Things that get in the way of talking to each other


How we behave towards each other is the single greatest factor in how well our teams will perform

Chris Turner (2017) at the Learning from Excellence Conference

Having had the chance to observe many conversations we have come to understand that there are multiple dynamics that get in the way of people talking to each other and there is clear evidence that people too often choose silence over speaking up. Cultural rules of what one can say and cannot dominate the safety world and the NHS.

These are just a few:


People fear being judged and blamed, especially fear of being blamed unfairly. People fear being seen as incompetent, stupid and ignorant.  When they feel like this it is far preferable to stay silent that say something that everyone will judge them for.  This fear of embarrassing themselves can go as far as people not pointing out when the wrong body part is about to be operated on or the wrong drug being administered.  The fear pervades at all levels of the organisation from the board to the frontline.  People fail to speak up at boards, in meetings, at the bedside.

As Steve Shorrock says…

What people fear most of all is not the judgement of those who are most distant from the work, whose judgements are relatively rare. What people fear is the judgement of those closest to the work – their co-workers.

People fear raising the issue of judgement and blame by colleagues because they fear being judged and blamed for raising the issue.


There is clear evidence that humans have a strong need to belong within a group which can override the need to speak up. Discussions concerning safety are a mixture of what people will say and what they wont say.  In particular people find it really hard to discuss patient safety issues in a group, but will mention them in private. What this means is that vital information can be omitted unless people are given the space and opportunity to open up in a safe way.  In order to say you feel unsafe in a work situation you need to feel safe enough to point it out.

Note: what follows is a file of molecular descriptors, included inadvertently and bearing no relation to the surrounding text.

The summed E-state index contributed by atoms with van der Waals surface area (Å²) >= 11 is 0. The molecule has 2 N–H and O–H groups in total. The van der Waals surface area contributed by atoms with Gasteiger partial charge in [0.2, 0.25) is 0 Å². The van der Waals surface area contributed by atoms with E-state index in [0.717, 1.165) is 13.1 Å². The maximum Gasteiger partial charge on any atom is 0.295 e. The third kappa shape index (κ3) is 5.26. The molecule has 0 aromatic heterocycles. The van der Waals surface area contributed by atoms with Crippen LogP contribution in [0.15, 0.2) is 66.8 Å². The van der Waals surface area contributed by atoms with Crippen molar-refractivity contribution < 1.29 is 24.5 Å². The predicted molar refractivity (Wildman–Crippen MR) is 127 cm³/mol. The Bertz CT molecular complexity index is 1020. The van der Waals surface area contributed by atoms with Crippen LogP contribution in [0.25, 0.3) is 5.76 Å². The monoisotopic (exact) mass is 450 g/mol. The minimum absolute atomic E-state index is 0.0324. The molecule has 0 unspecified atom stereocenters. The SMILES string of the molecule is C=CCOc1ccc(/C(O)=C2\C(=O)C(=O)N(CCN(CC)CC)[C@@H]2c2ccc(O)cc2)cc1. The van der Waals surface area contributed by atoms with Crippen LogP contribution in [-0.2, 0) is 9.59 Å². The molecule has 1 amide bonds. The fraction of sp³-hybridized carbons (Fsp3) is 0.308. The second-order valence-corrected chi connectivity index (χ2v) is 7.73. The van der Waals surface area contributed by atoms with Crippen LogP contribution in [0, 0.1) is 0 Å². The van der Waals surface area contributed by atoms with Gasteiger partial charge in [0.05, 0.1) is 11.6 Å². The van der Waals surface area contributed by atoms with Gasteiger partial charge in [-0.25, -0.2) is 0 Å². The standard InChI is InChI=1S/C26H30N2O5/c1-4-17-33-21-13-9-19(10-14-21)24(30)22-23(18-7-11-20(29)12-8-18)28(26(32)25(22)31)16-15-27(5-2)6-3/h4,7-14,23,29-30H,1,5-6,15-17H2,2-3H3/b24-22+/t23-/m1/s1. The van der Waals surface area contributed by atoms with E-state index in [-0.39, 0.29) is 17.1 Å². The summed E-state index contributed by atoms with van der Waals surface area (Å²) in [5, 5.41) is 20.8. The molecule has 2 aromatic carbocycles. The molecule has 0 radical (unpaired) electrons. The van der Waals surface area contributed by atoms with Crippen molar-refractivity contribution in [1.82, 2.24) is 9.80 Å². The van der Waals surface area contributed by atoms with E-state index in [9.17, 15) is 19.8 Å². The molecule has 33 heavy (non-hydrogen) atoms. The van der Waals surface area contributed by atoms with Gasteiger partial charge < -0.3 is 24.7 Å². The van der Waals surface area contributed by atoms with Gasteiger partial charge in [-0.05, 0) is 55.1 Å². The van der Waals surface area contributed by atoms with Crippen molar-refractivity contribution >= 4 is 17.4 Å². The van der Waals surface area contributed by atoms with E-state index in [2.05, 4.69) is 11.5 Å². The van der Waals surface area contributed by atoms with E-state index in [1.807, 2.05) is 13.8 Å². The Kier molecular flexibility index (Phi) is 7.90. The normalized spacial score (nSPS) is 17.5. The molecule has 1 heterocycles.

We are as groups, our own worst enemies. We demand fairness from others but continue unfairly to blame others.

Steve Shorrock (2016)

Power and status

Fear and silence are exacerbated by power.  Power takes multiple forms. There is the power of people, the power or the organisation, the power of the targets and goals. Wiggins and Hunter talk about the different types of power:

  • Position power – the job and status of a role or position in the organisation
  • Reward power – the power to reward some and not others
  • Expert power – the power of having more experience and expertise than others
  • Information power – the power of gaining, holding and using information
  • Personal power – the power of loyalty, friendships and the desire to please
  • Coercive power – the power to punish

Our bias gets in the way

For example, confirmative bias where there is a tendency to see patterns in random events so we come to conclusions that might not be right but we stick rigidly to them or we believe that the knowledge and information we have is the right one so we use this to influence the rest of the group.  We quickly make judgements on people based on very little information. We also tend to listen to only information that confirms our preconceptions or views – which makes it hard to have a conversation with someone else.

Or outcome bias when the same “behaviour produce[s] more ethical condemnation when it happen[s] to produce bad rather than good outcome, even if the outcome is determined by chance.”  For example if a healthcare professional makes an error that causes no harm we consider them to be lucky.  If another person makes the same error resulting in injury to a patient we consider them to be blameworthy and disciplinary action may follow.  The more severe the outcome, the more blameworthy the person becomes.  This is a flawed system based upon the notion that we can totally control our outcomes.

Or hindsight bias – ‘why did you do it like that’ or ‘I would never have done that’ or ‘the knew-it-all-along effect’ usually happens after an event has occurred and sees the event as having been predictable, despite little or no objective basis for predicting it.  It may cause memory distortion, where the recollection and reconstruction of content can lead to false theoretical outcomes.

Over confidence

People can be overconfident which again convinces them they are right. The dominant speakers are often the ones who fail to listen. The dominant voice may not be single individuals but having an unbalanced group in the room.

“are you really listening or are you just waiting your turn to talk”?

Robert Montgomery

Human characteristics

The reluctance to speak up is directly related to the culture of the team, the unit, the practice and the organisation. Human beings differ in the way they interact with each other depending upon their personal characteristics.

For example; introverts versus extroverts, shy people versus confident people, male versus female.